27 October 2020
Minister of Human Settlement, Mr Tertius Simmers, Stellenbosch Executive Mayor van Deventer, and the FMF’s Khaya Lam Director, Temba Nolutshungu, deliver title deeds to front gates in Pniel, Stellenbosch
The Free Market Foundation’s (FMF) Khaya Lam (My Home) land reform project, touched the lives of another 16 families on Thursday 22 October in Stellenbosch, Western Cape. In partnership with the Stellenbosch Municipality and sponsors, Dr Johann Rupert and his wife Gaynor, Minister of Human Settlement Mr Tertius Simmers, Stellenbosch Executive Mayor Advocate Gesie van Deventer, and Khaya Lam’s Temba Nolutshungu visited the families at the front gates to their homes where the fully tradable title deeds were presented to the 16 beneficiaries, making them home owners. Breaking with the usual ceremonial procedure, starting from the Pniel Municipality building in Simonsberg Street, this was a walking procession entailing personal engagement with the community and beneficiaries, including the oldest recipient, 77 year old Mrs Estelle Daniels and her husband, Godfrey.
Minister Simmers had his own special reason to be present as he is living proof of the power of a title deed to escape the poverty trap. His parents took out a student loan based on their own title deed.
Temba A Nolutshungu, FMF Director, quoted the late American academic, administrator and politician Kenneth Guinn (1936 – 2010), “There is something permanent, and extremely profound, in owning a house”. Nolutshungu continued, “With these words, the Free Market Foundation recognises this event of home ownership as one of the most important things to have ever occurred in your life, As you move into the future owning this economic asset which is so spiritually and emotionally uplifting, you can be sure that it can never be taken from you by any government. The generous enabling support of the Rupert family and the wonderful collaboration with the Municipality of Stellenbosch have made all this possible”.
Speaking on behalf on the Pniel community, beneficiary Mr Chris Lewis said, “The owners of the properties in Simonsberg Street, Pniel, have a unique history in their quest for home ownership. Our story dates back some 20 years, when we were not considered for the housing development by the then Pniel Management Council. We challenged the matter in court and in 1998 the court ruled in our favour to be allocated properties in the Pniel housing development. However, the Court Order was ignored and the properties were sold to other parties. Negotiations with the beneficiaries resulted in an alternative property being identified for development. The beneficiaries’ tenacity to keep writing to the then Minister of Water and Forestry, resulted in the funds being allocated to the Pniel Simonsberg development for the servicing of properties.”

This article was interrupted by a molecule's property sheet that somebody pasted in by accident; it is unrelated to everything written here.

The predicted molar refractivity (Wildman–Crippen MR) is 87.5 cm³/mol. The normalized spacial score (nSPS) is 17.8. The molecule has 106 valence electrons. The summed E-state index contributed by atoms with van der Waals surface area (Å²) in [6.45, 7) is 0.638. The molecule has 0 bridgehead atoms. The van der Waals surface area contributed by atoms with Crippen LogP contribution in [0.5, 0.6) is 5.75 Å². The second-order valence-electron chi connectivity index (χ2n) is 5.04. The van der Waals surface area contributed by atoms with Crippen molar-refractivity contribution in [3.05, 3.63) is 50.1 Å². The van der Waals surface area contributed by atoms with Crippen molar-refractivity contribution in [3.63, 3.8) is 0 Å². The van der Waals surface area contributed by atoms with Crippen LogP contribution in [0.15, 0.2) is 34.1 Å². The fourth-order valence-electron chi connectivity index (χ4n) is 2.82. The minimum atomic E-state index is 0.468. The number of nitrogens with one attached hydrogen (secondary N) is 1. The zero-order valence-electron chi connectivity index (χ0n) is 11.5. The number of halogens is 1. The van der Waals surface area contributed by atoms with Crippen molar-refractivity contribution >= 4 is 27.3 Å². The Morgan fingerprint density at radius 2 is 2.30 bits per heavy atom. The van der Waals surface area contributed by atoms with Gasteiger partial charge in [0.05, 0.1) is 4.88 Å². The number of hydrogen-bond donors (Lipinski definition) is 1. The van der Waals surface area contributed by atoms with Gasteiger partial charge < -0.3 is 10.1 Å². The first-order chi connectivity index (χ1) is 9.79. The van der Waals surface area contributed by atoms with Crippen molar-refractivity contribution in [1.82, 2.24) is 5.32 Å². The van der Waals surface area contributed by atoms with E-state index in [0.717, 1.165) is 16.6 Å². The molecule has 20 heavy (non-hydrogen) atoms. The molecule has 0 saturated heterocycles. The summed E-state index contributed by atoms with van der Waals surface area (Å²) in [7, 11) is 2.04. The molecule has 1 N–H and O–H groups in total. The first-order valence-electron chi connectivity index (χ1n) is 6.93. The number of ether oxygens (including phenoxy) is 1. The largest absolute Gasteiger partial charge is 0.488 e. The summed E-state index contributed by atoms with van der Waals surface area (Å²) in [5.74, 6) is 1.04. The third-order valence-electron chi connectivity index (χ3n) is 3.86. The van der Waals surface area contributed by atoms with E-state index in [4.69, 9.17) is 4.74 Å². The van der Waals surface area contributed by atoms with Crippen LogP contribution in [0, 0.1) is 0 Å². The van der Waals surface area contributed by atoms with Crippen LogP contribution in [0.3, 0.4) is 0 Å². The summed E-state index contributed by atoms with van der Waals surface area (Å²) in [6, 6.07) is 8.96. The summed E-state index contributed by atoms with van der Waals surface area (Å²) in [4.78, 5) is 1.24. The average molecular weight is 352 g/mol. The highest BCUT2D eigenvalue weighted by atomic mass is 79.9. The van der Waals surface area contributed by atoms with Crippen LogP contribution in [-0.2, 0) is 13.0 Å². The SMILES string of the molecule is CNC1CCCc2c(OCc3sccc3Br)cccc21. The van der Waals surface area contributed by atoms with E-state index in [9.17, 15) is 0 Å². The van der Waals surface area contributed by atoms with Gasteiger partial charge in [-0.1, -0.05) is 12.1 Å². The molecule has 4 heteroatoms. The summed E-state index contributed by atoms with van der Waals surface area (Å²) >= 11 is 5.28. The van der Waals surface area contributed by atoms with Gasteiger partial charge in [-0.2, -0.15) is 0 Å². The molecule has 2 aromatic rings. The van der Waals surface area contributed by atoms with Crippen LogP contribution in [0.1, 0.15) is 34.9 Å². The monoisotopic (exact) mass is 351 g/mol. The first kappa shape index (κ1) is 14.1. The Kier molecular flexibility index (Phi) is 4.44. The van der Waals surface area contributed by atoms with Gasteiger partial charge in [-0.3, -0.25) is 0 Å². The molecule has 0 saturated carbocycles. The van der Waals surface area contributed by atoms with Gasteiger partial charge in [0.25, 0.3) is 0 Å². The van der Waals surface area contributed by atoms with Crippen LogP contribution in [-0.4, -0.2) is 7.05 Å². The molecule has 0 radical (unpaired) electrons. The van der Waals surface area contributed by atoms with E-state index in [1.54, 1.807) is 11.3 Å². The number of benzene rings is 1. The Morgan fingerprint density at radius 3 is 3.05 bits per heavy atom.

Ilze Couvaras, an Administrative Officer for Housing Administration Planning and Economic Development, said that the process was derailed for quite some time but the residents did not give up.
Manager of Housing Administration, Mrs Rotanda Nona Swartbooi, agreed saying, “Although Mr Lewis continuously pursued the matter throughout the following years, no successful processing of these transfers occurred until their case received particular attention from the current administration.”
Mr Lewis paid tribute to the dedication of Mayor van Deventer and the efforts of Mrs Swartbooi for the services they received from staff members at the Housing Administration and the team of temporary staff who signed documentation with the beneficiaries.
In partnership with Khaya Lam and the Municipality, Johann and Gaynor Rupert are making a tangible difference to the lives of ordinary South Africans and especially the poorest people living in Stellenbosch. The joint aim is to bring about true economic and social transformation through property ownership.
Talking about Khaya Lam, Dr Rupert has said that his family was extremely fortunate in the wealth that that they have amassed and that they needed to use it for the greater good. “It is easy to give away money but more difficult to find organisations that spend the time to use the funds properly and efficiently,” he said, and commended the FMF and Khaya Lam for their ability to do this.
For over 40 years, the FMF has championed the cause of converting the various forms of Apartheid title found in the townships to full, unambiguous ownership for the current tenants. To date, the Ruperts have sponsored 1,000 titles in Stellenbosch and 1,000 in Graaff Reinet where Dr Rupert’s father, Anton, was born. To date, over 700 title deeds have been presented in Stellenbosch. The Ruperts have pledged a further 10,000 titles.